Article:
Why We Don't Use a Foot Scanner

Written by: Stephanie Blozey, Fleet Feet Sports West Hartford, CT

Many people wonder why we don't use a "foot scanner" that you can step on to determine what shoe or insole is right for you. These computerized scanners, which are being installed in drug stores and superstores, show your foot's pressure points and arch type. It's a fancy way of doing the "Wet Test": wet your feet and stand on a surface, like a brown paper bag, that leaves a visible footprint. The wider the band that connects your heel and ball, the lower the arch you have.

Your arch type effects your biomechanics and is an important component of choosing the right shoe for your foot, but it is only part of the FIT story since at least 20% of people's arches act differently than they "should". Here at Fleet Feet Sports, our FIT Process has three main components that help us define your foot and make the best shoe recommendations for you: foot morphology, biomechanical assessment and "other".

Foot morphology is a fancy way of saying that we analyze your foot size, shape and arch type. This is done by visually looking at the foot statically and dynamically (important since you are in motion when you run!) and taking multiple measurements with an old-fashioned Brannock device. This helps us to choose the right size shoe and shoe brand since each shoe company fits a certain shaped foot better. That is why your friend may swear by his Asics shoes, but they cause you pain.

Next, we examine your biomechanics by determining your arch flexibility and doing a gait assessment by watching you walk barefoot . This tells us if you overpronate, supinate or are naturally efficient which in turn, governs what type of shoe (neutral, stability or motion control) you need, as well as the curvature of your shoe's last. Key here is arch flexibility since a rigid arch needs extra cushioning to help attenuate the shock produced when the foot hits the ground at forces of 2-4 times body weight. Whereas, a flexible arch disperses shock better, but all that flexibility in the mid and fore foot can cause overpronation which stresses and torques your feet, shins, knees, hips and back causing its own host of problems.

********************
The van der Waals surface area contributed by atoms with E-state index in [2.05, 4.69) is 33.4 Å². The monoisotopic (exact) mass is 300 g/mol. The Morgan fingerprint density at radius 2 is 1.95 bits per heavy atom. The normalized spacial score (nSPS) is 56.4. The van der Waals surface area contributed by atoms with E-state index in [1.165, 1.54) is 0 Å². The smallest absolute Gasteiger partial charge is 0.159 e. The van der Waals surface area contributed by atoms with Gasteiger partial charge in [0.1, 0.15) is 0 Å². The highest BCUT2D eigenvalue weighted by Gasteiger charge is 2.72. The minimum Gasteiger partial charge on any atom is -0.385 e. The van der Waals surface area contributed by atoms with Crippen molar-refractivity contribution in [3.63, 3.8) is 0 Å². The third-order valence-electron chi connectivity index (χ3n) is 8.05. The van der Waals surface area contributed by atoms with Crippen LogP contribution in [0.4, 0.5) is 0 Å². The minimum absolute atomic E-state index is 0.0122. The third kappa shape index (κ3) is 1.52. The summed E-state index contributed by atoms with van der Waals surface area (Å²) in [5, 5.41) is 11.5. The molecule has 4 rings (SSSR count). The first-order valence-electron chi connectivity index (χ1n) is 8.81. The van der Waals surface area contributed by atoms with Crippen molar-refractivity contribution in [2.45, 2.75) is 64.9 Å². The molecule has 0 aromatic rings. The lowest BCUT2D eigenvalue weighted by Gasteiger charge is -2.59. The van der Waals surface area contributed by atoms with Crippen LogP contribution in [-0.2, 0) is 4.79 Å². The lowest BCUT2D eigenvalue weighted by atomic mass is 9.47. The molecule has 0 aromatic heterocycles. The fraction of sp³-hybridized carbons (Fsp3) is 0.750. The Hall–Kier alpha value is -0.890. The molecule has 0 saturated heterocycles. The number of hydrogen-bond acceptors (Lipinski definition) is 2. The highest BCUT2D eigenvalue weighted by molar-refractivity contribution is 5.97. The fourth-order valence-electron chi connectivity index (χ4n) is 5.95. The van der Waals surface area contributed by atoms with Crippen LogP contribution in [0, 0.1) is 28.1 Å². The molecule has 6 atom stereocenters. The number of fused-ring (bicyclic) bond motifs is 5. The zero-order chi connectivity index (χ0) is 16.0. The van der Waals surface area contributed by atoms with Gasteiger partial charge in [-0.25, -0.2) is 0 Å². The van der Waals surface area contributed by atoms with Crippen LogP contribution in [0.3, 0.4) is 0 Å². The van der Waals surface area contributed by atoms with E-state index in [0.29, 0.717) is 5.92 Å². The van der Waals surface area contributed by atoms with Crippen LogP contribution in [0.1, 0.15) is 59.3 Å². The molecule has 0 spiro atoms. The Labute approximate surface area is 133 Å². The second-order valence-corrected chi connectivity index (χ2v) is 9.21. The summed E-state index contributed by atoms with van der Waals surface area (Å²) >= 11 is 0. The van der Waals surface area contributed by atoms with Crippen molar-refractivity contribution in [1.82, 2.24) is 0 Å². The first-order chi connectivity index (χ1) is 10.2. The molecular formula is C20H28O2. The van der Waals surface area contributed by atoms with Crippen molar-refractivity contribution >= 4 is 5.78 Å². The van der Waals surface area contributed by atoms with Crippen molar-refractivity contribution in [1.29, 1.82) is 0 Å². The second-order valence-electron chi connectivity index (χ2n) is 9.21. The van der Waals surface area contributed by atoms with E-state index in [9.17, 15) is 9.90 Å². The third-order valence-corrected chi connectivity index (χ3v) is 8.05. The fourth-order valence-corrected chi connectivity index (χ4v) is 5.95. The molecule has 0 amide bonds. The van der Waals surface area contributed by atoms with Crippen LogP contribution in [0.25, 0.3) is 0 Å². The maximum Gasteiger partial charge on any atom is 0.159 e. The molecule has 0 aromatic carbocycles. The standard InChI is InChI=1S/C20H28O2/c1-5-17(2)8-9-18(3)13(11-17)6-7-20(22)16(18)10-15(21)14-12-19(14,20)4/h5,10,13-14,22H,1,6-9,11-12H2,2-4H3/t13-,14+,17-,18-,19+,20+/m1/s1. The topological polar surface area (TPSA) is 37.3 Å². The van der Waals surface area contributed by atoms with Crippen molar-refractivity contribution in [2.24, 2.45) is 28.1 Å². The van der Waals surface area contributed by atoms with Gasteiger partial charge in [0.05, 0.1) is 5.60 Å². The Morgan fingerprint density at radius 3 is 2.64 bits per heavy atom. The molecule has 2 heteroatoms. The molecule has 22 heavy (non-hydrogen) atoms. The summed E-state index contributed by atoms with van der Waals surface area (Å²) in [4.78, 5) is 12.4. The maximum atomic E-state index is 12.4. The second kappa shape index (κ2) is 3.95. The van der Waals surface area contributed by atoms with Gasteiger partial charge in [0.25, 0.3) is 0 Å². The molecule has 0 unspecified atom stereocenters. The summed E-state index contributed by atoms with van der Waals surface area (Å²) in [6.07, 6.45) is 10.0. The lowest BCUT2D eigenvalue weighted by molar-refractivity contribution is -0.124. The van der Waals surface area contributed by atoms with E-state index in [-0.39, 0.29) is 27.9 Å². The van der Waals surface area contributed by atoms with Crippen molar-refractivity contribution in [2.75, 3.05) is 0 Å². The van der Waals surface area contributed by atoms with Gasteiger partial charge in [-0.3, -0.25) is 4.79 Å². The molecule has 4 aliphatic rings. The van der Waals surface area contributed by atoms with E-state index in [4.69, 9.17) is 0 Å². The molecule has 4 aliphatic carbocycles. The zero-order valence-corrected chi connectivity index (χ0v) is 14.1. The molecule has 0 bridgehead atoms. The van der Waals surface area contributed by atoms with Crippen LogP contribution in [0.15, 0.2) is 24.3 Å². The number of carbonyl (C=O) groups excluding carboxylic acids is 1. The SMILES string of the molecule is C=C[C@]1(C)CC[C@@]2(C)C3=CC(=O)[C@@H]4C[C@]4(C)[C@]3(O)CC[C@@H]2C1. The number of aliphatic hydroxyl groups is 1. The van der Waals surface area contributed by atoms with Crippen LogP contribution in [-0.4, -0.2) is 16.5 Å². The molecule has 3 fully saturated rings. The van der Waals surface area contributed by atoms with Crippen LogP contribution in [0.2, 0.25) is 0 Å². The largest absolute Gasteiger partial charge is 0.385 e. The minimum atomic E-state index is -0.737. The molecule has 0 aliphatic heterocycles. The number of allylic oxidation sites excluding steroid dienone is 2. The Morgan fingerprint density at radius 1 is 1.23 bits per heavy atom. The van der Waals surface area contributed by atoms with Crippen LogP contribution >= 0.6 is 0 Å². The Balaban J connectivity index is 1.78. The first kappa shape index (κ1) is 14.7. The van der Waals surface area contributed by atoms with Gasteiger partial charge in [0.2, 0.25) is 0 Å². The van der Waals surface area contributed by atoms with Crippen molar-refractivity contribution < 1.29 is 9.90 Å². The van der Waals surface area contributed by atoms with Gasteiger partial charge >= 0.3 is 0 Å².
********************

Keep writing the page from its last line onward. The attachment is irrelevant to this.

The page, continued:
Finally, we take other special considerations into account like your gender, weight, training surface, weekly mileage, injury status, orthotics and structural deviations in the foot like bunions and extra bones. We put all this data together and bring out 2-3 pairs of shoes that we think will fit you best. Don't be surprised if one of those first shoes feels amazing - it means that we did our job right!

When you think about it, the foot is a marvelous structure. It has 28 bones (including the sesmoids), 33 joints, 112 ligaments, plus tendons, nerves and blood vessels that work in unison to support, balance and propel your body. No two feet are exactly the same nor do they always fit into a specific category. Don't cheat your feet and let a computer scan recommend an orthotic or running shoe for you. An injury is going to cost you a lot more, monetarily and mentally, than a good pair of shoes. Invest in your feet. Let our Fit Professionals teach you about your feet and help you find the perfect fit. We guarantee it!

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